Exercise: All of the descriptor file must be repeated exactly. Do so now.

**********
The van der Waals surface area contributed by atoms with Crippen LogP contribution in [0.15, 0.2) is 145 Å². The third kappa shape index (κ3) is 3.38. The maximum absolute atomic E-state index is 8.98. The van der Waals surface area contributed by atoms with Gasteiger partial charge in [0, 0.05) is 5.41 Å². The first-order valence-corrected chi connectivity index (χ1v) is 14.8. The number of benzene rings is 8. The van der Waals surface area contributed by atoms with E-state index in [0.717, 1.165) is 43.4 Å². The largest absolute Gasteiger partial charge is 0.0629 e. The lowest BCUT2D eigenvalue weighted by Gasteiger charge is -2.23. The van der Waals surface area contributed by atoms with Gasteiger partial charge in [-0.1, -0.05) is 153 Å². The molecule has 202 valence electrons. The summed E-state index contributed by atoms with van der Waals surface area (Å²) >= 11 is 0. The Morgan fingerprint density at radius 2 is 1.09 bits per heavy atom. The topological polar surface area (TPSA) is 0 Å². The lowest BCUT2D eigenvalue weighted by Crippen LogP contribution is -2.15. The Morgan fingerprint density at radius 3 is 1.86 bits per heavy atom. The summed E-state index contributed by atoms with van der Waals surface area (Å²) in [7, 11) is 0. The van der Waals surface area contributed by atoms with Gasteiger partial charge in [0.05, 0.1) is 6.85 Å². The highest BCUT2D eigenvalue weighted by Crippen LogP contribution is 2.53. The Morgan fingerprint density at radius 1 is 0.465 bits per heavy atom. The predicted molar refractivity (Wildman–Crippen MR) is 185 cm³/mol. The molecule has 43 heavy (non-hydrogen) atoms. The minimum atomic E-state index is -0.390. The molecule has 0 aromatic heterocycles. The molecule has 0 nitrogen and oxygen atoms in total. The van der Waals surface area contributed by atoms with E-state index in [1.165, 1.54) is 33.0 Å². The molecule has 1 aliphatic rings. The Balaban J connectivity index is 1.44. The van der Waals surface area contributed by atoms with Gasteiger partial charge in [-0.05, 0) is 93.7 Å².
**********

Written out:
The van der Waals surface area contributed by atoms with Crippen LogP contribution in [0.15, 0.2) is 145 Å². The third kappa shape index (κ3) is 3.38. The maximum absolute atomic E-state index is 8.98. The van der Waals surface area contributed by atoms with Gasteiger partial charge in [0, 0.05) is 5.41 Å². The first-order valence-corrected chi connectivity index (χ1v) is 14.8. The number of benzene rings is 8. The van der Waals surface area contributed by atoms with E-state index in [0.717, 1.165) is 43.4 Å². The largest absolute Gasteiger partial charge is 0.0629 e. The lowest BCUT2D eigenvalue weighted by Gasteiger charge is -2.23. The van der Waals surface area contributed by atoms with Gasteiger partial charge in [-0.1, -0.05) is 153 Å². The molecule has 202 valence electrons. The summed E-state index contributed by atoms with van der Waals surface area (Å²) >= 11 is 0. The Morgan fingerprint density at radius 2 is 1.09 bits per heavy atom. The topological polar surface area (TPSA) is 0 Å². The lowest BCUT2D eigenvalue weighted by Crippen LogP contribution is -2.15. The Morgan fingerprint density at radius 3 is 1.86 bits per heavy atom. The summed E-state index contributed by atoms with van der Waals surface area (Å²) in [7, 11) is 0. The van der Waals surface area contributed by atoms with Gasteiger partial charge in [0.05, 0.1) is 6.85 Å². The highest BCUT2D eigenvalue weighted by Crippen LogP contribution is 2.53. The Morgan fingerprint density at radius 1 is 0.465 bits per heavy atom. The predicted molar refractivity (Wildman–Crippen MR) is 185 cm³/mol. The molecule has 43 heavy (non-hydrogen) atoms. The minimum atomic E-state index is -0.390. The molecule has 0 aromatic heterocycles. The molecule has 0 nitrogen and oxygen atoms in total. The van der Waals surface area contributed by atoms with E-state index in [1.165, 1.54) is 33.0 Å². The molecule has 1 aliphatic rings. The Balaban J connectivity index is 1.44. The van der Waals surface area contributed by atoms with Gasteiger partial charge in [-0.05, 0) is 93.7 Å².